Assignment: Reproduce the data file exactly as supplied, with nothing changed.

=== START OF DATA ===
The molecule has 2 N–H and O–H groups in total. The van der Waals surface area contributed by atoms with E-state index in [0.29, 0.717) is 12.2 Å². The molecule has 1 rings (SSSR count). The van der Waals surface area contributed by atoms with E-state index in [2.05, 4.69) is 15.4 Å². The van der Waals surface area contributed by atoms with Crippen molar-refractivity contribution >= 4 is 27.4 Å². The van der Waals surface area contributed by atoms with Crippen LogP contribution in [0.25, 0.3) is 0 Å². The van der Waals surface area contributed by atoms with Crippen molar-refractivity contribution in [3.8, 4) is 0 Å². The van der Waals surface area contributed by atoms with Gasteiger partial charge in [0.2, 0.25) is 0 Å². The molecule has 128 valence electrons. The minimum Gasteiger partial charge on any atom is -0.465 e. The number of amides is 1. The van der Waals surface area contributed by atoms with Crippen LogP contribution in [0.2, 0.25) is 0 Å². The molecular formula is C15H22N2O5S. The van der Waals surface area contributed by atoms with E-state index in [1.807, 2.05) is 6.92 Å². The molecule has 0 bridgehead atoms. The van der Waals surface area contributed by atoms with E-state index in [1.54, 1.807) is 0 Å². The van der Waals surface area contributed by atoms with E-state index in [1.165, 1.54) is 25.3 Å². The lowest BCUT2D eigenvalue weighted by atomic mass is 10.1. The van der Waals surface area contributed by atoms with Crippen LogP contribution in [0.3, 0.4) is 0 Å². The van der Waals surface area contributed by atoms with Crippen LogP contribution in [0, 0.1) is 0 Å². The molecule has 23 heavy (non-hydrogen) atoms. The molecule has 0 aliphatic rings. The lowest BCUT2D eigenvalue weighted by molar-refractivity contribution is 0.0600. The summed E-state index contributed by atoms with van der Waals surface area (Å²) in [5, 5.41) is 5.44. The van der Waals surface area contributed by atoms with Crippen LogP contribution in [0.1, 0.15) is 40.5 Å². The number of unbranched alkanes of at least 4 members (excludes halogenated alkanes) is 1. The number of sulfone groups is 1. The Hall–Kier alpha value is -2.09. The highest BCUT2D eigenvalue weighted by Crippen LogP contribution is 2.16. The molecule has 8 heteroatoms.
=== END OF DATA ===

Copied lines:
The molecule has 2 N–H and O–H groups in total. The van der Waals surface area contributed by atoms with E-state index in [0.29, 0.717) is 12.2 Å². The molecule has 1 rings (SSSR count). The van der Waals surface area contributed by atoms with E-state index in [2.05, 4.69) is 15.4 Å². The van der Waals surface area contributed by atoms with Crippen molar-refractivity contribution >= 4 is 27.4 Å². The van der Waals surface area contributed by atoms with Crippen LogP contribution in [0.25, 0.3) is 0 Å². The van der Waals surface area contributed by atoms with Crippen molar-refractivity contribution in [3.8, 4) is 0 Å². The van der Waals surface area contributed by atoms with Gasteiger partial charge in [0.2, 0.25) is 0 Å². The molecule has 128 valence electrons. The minimum Gasteiger partial charge on any atom is -0.465 e. The number of amides is 1. The van der Waals surface area contributed by atoms with Crippen LogP contribution in [0.2, 0.25) is 0 Å². The molecular formula is C15H22N2O5S. The van der Waals surface area contributed by atoms with E-state index in [1.807, 2.05) is 6.92 Å². The molecule has 0 bridgehead atoms. The van der Waals surface area contributed by atoms with E-state index in [1.54, 1.807) is 0 Å². The van der Waals surface area contributed by atoms with E-state index in [1.165, 1.54) is 25.3 Å². The lowest BCUT2D eigenvalue weighted by atomic mass is 10.1. The van der Waals surface area contributed by atoms with Crippen LogP contribution in [0.3, 0.4) is 0 Å². The van der Waals surface area contributed by atoms with Crippen LogP contribution in [0, 0.1) is 0 Å². The molecule has 23 heavy (non-hydrogen) atoms. The molecule has 0 aliphatic rings. The lowest BCUT2D eigenvalue weighted by molar-refractivity contribution is 0.0600. The summed E-state index contributed by atoms with van der Waals surface area (Å²) in [5, 5.41) is 5.44. The van der Waals surface area contributed by atoms with Crippen LogP contribution in [0.1, 0.15) is 40.5 Å². The number of unbranched alkanes of at least 4 members (excludes halogenated alkanes) is 1. The number of sulfone groups is 1. The Hall–Kier alpha value is -2.09. The highest BCUT2D eigenvalue weighted by Crippen LogP contribution is 2.16. The molecule has 8 heteroatoms.